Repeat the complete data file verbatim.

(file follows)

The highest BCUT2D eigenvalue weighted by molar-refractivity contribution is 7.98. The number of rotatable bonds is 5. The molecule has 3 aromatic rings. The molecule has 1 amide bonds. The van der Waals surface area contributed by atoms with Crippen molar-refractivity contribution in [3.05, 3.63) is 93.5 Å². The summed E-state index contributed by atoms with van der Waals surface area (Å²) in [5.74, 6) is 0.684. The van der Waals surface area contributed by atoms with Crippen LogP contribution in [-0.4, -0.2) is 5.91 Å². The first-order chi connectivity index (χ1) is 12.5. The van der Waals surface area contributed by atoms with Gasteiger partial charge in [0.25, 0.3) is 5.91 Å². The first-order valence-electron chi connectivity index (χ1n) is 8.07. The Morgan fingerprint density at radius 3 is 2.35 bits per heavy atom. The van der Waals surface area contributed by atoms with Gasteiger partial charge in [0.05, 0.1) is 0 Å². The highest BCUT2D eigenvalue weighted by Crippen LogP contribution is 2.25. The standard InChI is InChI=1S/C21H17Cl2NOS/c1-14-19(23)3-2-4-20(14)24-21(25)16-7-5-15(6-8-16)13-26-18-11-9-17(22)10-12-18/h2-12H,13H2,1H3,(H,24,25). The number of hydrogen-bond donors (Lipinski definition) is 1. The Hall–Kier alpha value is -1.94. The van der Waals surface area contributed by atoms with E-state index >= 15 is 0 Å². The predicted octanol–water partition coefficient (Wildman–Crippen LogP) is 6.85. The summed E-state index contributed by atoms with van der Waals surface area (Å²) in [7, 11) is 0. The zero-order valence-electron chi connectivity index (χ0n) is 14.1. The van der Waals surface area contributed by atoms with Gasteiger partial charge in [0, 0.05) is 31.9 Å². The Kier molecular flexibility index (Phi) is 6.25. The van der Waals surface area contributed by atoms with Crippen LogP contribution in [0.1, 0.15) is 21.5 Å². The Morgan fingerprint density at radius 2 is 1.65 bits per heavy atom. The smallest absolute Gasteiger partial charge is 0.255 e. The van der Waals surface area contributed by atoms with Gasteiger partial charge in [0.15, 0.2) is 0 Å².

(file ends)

The highest BCUT2D eigenvalue weighted by molar-refractivity contribution is 7.98. The number of rotatable bonds is 5. The molecule has 3 aromatic rings. The molecule has 1 amide bonds. The van der Waals surface area contributed by atoms with Crippen molar-refractivity contribution in [3.05, 3.63) is 93.5 Å². The summed E-state index contributed by atoms with van der Waals surface area (Å²) in [5.74, 6) is 0.684. The van der Waals surface area contributed by atoms with Crippen LogP contribution in [-0.4, -0.2) is 5.91 Å². The first-order chi connectivity index (χ1) is 12.5. The van der Waals surface area contributed by atoms with Gasteiger partial charge in [0.25, 0.3) is 5.91 Å². The first-order valence-electron chi connectivity index (χ1n) is 8.07. The Morgan fingerprint density at radius 3 is 2.35 bits per heavy atom. The van der Waals surface area contributed by atoms with Gasteiger partial charge in [0.05, 0.1) is 0 Å². The highest BCUT2D eigenvalue weighted by Crippen LogP contribution is 2.25. The standard InChI is InChI=1S/C21H17Cl2NOS/c1-14-19(23)3-2-4-20(14)24-21(25)16-7-5-15(6-8-16)13-26-18-11-9-17(22)10-12-18/h2-12H,13H2,1H3,(H,24,25). The number of hydrogen-bond donors (Lipinski definition) is 1. The Hall–Kier alpha value is -1.94. The van der Waals surface area contributed by atoms with E-state index >= 15 is 0 Å². The predicted octanol–water partition coefficient (Wildman–Crippen LogP) is 6.85. The summed E-state index contributed by atoms with van der Waals surface area (Å²) in [7, 11) is 0. The zero-order valence-electron chi connectivity index (χ0n) is 14.1. The van der Waals surface area contributed by atoms with Gasteiger partial charge in [0, 0.05) is 31.9 Å². The Kier molecular flexibility index (Phi) is 6.25. The van der Waals surface area contributed by atoms with Crippen LogP contribution in [0.1, 0.15) is 21.5 Å². The Morgan fingerprint density at radius 2 is 1.65 bits per heavy atom. The smallest absolute Gasteiger partial charge is 0.255 e. The van der Waals surface area contributed by atoms with Gasteiger partial charge in [0.15, 0.2) is 0 Å².